SHE PREFACED HER TALK, in the usual way around here, by having a dig at the Byron Bay audience – apparently we are all hippy-trippy, crystal gazing space cadets – amongst other things. She then proceeded to talk about how she turned her life around by learning about mindfulness – being in the moment and about how we should: realize that the acquisition of wealth and stuff won’t give us peace and contentment, to stop and actually listen to our children, not try to do twenty things at once and be aware of the here and now etc. etc. It seemed to me that most of the audience were thinking the same as me
“No wonder you’re depressed if you’ve only just worked that out” Why did she think we have chosen to be HERE rather than THERE? MINDFULNESS is core Stoic Philosophy – it is not an enlightened invention of visiting ‘wanna be’ life coaches.
“For many men, the acquisition of wealth does not end their troubles, it only changes them”. Seneca
WE ALL HAVE DIFFICULT TIMES IN OUR LIFE and there is not always a hand reaching out to stop us stumbling or pick us up when we fall, so we really have to learn ways of helping ourselves – for me that’s engaging with nature, being active (having a swim!) and finding the pleasure in small things, because sometimes I could easily just pull the covers over my head and try to blot out the difficult bits. It’s at times like that I go back to Seneca – the Roman philosopher who lived over 2,000 years ago during the reign of Nero, who ultimately ended up forcing Seneca to take his own life when he fell out of favour. (And we think our leaders can be self-serving, greedy nincompoops!).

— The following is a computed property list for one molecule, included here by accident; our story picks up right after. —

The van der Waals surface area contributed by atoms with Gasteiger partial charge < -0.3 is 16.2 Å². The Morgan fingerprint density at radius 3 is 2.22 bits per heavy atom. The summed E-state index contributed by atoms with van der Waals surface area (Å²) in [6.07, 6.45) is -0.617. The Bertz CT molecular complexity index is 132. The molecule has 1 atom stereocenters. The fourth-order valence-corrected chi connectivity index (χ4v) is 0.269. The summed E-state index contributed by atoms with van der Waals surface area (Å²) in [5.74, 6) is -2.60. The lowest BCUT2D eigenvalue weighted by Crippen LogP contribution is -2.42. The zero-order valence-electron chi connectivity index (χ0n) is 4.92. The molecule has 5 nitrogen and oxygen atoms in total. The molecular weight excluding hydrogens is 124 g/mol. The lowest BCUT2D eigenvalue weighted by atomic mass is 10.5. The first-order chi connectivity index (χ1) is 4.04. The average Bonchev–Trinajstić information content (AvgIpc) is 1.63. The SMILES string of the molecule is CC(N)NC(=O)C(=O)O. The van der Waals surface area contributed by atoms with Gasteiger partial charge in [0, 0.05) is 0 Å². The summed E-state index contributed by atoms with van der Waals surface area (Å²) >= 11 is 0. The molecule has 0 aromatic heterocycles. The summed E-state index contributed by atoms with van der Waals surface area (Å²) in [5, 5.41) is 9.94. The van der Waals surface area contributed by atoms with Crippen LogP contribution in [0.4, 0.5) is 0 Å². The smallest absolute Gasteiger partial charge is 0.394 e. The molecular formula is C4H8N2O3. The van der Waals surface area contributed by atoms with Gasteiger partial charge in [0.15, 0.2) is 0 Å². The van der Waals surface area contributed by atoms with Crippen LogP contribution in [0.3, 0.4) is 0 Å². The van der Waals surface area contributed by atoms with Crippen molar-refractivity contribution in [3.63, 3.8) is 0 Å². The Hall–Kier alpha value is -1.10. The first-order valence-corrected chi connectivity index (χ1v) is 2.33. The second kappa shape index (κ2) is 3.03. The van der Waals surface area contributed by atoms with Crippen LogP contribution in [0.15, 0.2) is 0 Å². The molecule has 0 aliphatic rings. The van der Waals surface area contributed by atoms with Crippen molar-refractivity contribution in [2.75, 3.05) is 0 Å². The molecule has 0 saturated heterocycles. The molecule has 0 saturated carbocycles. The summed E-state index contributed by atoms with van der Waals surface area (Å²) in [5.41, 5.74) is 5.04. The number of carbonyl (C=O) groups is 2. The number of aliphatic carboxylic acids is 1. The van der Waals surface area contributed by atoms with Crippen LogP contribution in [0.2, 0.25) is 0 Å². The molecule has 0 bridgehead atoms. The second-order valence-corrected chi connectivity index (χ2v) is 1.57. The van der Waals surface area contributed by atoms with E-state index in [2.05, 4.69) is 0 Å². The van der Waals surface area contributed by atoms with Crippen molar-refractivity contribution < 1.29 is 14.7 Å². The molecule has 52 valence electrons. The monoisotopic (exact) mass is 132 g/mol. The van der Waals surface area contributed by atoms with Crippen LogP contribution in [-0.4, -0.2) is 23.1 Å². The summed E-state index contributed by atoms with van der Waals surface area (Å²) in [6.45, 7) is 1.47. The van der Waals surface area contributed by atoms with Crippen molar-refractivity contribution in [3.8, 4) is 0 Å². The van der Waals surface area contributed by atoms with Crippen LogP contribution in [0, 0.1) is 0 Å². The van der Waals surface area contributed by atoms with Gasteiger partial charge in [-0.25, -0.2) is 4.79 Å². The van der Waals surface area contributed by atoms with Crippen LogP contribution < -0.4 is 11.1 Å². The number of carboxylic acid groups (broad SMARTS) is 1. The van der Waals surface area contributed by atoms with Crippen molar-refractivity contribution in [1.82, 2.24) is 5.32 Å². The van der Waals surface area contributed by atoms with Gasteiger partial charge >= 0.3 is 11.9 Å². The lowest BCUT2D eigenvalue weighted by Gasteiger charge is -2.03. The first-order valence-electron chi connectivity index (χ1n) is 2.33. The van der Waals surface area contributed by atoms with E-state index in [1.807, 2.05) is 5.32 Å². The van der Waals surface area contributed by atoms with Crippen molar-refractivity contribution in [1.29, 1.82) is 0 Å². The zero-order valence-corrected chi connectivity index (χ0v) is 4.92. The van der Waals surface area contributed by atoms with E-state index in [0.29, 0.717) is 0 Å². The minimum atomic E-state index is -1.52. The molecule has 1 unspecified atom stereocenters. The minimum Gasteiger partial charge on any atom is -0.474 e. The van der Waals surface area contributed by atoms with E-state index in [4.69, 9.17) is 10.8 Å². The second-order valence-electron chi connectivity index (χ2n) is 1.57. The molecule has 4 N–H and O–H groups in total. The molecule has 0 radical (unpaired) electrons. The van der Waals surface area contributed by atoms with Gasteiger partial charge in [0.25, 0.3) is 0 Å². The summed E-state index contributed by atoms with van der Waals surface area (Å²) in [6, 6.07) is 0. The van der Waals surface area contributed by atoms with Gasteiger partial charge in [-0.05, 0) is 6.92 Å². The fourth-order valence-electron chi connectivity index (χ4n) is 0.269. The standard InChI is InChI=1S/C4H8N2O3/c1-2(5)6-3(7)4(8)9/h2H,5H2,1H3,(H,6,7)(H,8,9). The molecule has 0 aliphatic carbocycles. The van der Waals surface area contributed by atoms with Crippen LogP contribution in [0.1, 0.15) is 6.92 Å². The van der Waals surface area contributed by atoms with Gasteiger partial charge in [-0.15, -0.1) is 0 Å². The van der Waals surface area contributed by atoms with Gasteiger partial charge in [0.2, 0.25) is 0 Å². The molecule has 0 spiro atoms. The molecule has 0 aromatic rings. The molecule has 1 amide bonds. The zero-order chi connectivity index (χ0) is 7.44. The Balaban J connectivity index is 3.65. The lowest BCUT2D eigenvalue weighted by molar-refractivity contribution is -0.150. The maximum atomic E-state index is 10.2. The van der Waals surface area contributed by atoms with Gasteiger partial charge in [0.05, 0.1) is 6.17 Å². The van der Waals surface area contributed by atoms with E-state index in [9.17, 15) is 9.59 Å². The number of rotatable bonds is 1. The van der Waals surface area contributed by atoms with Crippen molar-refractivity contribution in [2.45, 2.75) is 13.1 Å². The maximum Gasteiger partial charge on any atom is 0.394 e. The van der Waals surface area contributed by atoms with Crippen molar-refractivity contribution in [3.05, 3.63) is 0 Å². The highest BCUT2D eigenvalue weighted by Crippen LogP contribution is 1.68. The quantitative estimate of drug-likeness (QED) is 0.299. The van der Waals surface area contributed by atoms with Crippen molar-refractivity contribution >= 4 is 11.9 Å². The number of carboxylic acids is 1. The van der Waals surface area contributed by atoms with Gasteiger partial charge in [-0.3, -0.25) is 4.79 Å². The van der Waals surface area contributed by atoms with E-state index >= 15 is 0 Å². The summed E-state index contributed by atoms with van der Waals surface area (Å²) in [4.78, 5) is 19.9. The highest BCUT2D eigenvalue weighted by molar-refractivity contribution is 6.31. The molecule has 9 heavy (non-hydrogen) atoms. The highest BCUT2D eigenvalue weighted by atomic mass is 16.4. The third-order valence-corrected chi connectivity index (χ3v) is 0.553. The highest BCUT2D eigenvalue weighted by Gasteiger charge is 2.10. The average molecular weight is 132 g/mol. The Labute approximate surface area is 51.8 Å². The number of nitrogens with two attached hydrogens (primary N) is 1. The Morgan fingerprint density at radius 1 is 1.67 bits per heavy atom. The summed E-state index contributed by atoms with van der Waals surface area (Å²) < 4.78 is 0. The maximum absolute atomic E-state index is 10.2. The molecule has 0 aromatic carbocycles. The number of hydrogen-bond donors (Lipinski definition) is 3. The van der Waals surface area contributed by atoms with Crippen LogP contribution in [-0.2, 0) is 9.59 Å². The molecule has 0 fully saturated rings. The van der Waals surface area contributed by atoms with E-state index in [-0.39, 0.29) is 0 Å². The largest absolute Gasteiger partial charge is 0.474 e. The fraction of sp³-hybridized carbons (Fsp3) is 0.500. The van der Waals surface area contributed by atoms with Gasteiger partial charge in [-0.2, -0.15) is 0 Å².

APART FROM MY COURSE IN PHILOSOPHY AT SCHOOL, I really got to know more about Seneca from the marvelous series ‘The Consolations of Philosophy’, by modern-day British philosopher Alain de Botton. Seneca’s main message is that we are in charge of our own happiness and if the way we are running our life is making us unhappy – then change it. Be brave – it will make you more resilient.
“There is no person so severely punished, as those who subject themselves to the whip of their own remorse.” Seneca
JUST A LITTLE STORY: When I was growing up my mother was constantly on the latest fad diet – grapefruit, Pritikin, Weight Watchers, liquid dinners in a can, pills etc. etc. The garage was also full of discarded diet aids – a belted fat wobbler that you strapped around you, turned on and then fell in a heap of laughter (that burnt up a few calories – the fat wobbler did nothing!), special mats and rolling ‘things’ for doing stomach crunches, a medicine ball that nearly knocked her teeth out and the piece de la resistance ‘the scuba suit’ – as my father dubbed it. This was a flesh-coloured, rubber corset with little holes all over it that my brother and I had to help her get zipped into – don’t ask!. This was supposed to make her sweat, while running around the house with the vacuum cleaner, and bingo the pounds would drop off. Of course, she didn’t lose an ounce. The unzipping of this corset of torture was at least fun to watch – she looked like she was in the final stages of some fatal disease; bright pink and sweaty with little pimples all over her where her flesh had been forced through the rubber holes!
Mum thought there there was a magic answer to her displeasure with the way she looked. What she didn’t want to do was either ACCEPT IT or MAKE CHANGES that would require some real self discipline. A concept that that seems to have gone out of fashion in this modern world where we think that self gratifications comes without costs?
STOICISM TEACHES THE DEVELOPMENT OF SELF-CONTROL AND FORTITUDE AS A MEANS OF OVERCOMING DESTRUCTIVE EMOTIONS.